- September 23, 2018
- Posted by: Sharlene Stevens
- Category: International
VR helmets in the aircraft industry may be posing a threat to onboard safety. A study conducted by the Dutch company KLM just revealed it.
More and more airlines are offering virtual reality headsets to their passengers. RV allows travelers to forget the limited space of the aircraft by immersing themselves in a virtual world. It may be particularly relevant in the case of long-haul flights, where you quickly get bored.
However, before investing in a fleet of VR helmets for its aircraft, the Dutch company KLM preferred to carry out tests in collaboration with the Dutch Aeronautics Centre (NLR). Its objective was to measure the impact of virtual reality on passenger behavior and to identify possible risks to flight safety.
To do this, KLM gathered 40 volunteer employees and placed them in a simulator that simulates the interior of an aircraft cabin at Amsterdam’s Schiphol Airport. For two days, KLM repeated tests lasting 10 to 20 minutes several times.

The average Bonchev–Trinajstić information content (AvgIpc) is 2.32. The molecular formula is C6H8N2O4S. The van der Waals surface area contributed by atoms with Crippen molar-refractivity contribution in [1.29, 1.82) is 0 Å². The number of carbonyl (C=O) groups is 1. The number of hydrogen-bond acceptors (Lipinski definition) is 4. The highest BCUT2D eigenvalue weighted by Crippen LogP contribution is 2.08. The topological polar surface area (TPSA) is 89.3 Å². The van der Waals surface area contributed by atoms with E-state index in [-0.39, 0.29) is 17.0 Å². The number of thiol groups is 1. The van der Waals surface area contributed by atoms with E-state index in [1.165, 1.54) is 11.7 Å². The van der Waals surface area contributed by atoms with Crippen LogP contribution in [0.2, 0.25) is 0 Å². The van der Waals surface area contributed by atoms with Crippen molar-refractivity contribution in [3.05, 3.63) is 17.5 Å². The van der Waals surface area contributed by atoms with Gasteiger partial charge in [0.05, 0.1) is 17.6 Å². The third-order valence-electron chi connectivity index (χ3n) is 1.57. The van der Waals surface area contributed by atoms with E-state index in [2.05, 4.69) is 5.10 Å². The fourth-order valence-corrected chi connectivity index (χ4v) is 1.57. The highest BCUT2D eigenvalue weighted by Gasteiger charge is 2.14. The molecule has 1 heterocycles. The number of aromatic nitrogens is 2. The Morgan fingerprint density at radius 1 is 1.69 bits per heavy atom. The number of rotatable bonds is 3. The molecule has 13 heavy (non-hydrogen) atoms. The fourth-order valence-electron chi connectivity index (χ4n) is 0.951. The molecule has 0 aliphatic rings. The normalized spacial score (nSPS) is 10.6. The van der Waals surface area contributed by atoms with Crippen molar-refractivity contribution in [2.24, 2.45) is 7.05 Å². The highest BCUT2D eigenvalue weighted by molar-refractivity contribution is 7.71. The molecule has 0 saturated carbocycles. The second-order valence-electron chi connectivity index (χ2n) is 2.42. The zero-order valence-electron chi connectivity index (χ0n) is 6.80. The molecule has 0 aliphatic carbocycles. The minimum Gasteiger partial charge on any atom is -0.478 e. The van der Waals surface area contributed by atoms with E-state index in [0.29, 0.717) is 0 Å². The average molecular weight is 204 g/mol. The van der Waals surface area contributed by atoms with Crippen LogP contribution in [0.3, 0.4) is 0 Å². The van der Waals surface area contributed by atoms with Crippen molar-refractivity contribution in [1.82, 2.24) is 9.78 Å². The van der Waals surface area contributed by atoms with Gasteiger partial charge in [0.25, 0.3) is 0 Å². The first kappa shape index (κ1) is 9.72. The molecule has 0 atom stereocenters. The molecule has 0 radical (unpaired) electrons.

During these tests, passengers wore RV helmets. While immersed in the virtual world, three different flight scenarios were taking place. In the first scenario, the flight was uneventful. In the second, slight turbulence occurred. Finally, the third scenario was spiced up by the rapid depressurization of the cabin, which happens in the event of an air crash.
VR helmets in the aircraft: passengers do not even notice turbulences
During the first scenario, the calmest, there was nothing to report except that staff were forced to make more effort to communicate with passengers wearing RV helmets (which is logical). Besides, KLM noted a risk of collision between passengers during improperly measured movements.
In contrast, in the second and third scenarios, KLM and NLR were surprised by passenger behavior. So intensely immersed in the virtual reality, the latter did not notice the turbulence, jolts, noises and falling oxygen masks.
The end of September 2018 will publish the final results of this test, but KLM and NLR already believe that VR helmets in the aircraft can affect communication between crew and passengers and threaten the level of safety on board.
As a reminder, a few days ago, Sony’s CEO also pointed to the occlusive nature of VR helmets as one of their defects. The Japanese giant is considering creating a PSVR 2 to superimpose the virtual on the real to avoid this problem. Thus, to offer the VR in its aircraft, KLM will probably wait for the next generation of helmets.